Why Hypersexuality Is the Most Difficult Aspect of My Bipolar Disorder

I’ve been living with bipolar disorder for the past 10 years or so and I’ve spent quite a lot of time during those years analyzing the research on it in order to grasp the marked impact this mood disorder has on me and my life. Of course, tips for living with bipolar disorder and treatment options are all useful and significant goals of my personal study as well.

Recently, I came across a statistic that said bipolar hypersexuality affects about 25 to 80 percent of patients who experience mania. I feel quite certain the generality of that statistic is at least in part significantly related to the shame and embarrassment which shroud the subject. It is certainly an area which implores further study.

I personally experienced hypersexuality several years ago. I was in a period of disequilibrium at the time. My illness was again uncontrolled by pharmacological interventions (it is medication resistant) and my own coping strategies were still weak and ineffective. I spent the better part of six months in and out of a hospital. Some stays were short, others extended. It was during one of my respites at home that I experienced intense hypersexuality. Sex preoccupied me completely. I focused on sex talk when out with friends, flirted with strangers and enjoyed watching pornography. I bought sex toys and masturbated whenever I had an opportunity. None of these behaviors are even remotely typical for me when I’m not in this state.

Blessedly, I’m in a long-term stable marriage with a caring, loving and mostly understanding man. He took time off work to be with me during the worst of this experience. After the weeks of pain and shame I had endured, I still thought naively that if I could just be satisfied, this overwhelming drive for sexual stimulation would end. So, my husband and I tried that too — over and over and over again. Instead of helping, this approach seemed to make me more than exhausted. In desperation, from the bed, we contacted the psychiatrist — an emergency. He offered a strong antipsychotic I hadn’t tried yet. Unfortunately, this didn’t offer any reduction in symptoms. The result: despite my fervent protests, I had to be hospitalized again. Even there, I was forced to endure several more weeks of medication adjustments and daily individual and group psychotherapy before the state of hypersexuality abated completely. The relief I felt was palpable.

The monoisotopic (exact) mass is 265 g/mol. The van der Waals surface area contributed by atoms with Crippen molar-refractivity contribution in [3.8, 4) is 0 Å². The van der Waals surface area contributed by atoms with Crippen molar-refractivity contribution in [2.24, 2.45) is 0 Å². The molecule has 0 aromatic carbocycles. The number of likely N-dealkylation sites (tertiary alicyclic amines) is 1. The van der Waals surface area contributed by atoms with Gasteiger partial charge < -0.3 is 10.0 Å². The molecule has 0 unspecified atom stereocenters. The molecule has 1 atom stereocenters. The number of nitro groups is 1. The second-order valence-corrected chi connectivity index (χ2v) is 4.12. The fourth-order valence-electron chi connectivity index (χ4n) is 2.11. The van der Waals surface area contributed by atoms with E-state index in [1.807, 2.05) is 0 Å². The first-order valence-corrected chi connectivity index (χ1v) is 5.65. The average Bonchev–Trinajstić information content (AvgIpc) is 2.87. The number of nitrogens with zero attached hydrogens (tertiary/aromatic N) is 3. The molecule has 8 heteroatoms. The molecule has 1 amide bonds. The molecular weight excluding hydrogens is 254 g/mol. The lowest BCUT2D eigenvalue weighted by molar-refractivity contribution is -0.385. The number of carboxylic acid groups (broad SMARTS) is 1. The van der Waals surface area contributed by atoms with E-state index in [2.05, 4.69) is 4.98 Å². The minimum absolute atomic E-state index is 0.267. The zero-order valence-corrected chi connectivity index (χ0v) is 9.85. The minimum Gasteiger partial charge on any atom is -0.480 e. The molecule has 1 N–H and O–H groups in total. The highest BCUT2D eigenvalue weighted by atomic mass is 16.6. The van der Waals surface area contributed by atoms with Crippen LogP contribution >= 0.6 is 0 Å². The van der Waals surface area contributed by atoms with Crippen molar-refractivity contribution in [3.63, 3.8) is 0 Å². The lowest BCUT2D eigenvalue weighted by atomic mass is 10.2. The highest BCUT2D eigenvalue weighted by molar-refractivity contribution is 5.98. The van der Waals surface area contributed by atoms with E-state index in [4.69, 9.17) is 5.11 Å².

During my personal struggle with bipolar, I’ve experienced numerous mood states — some last for short periods, others are much longer. Through the years, as I began to accept my diagnosis, became more comfortable with my medications, attended therapy regularly and strengthened my coping skills. I became less surprised by the inconsistency of my emotional life and more able to handle the unexpected. The hypersexuality state I experienced has remained the most difficult to withstand — the most painful to experience.

Perhaps sharing personal stories and encouraging therapists and psychiatrists to be more open about this subject can go a long way toward helping the bipolar community cope. Furthering the body of research about hypersexuality in individuals with bipolar disorder in an effort to find effective treatment strategies is essential as well. In all situations, we must push aside our embarrassment and share honestly so we may all gain greater understanding and control.

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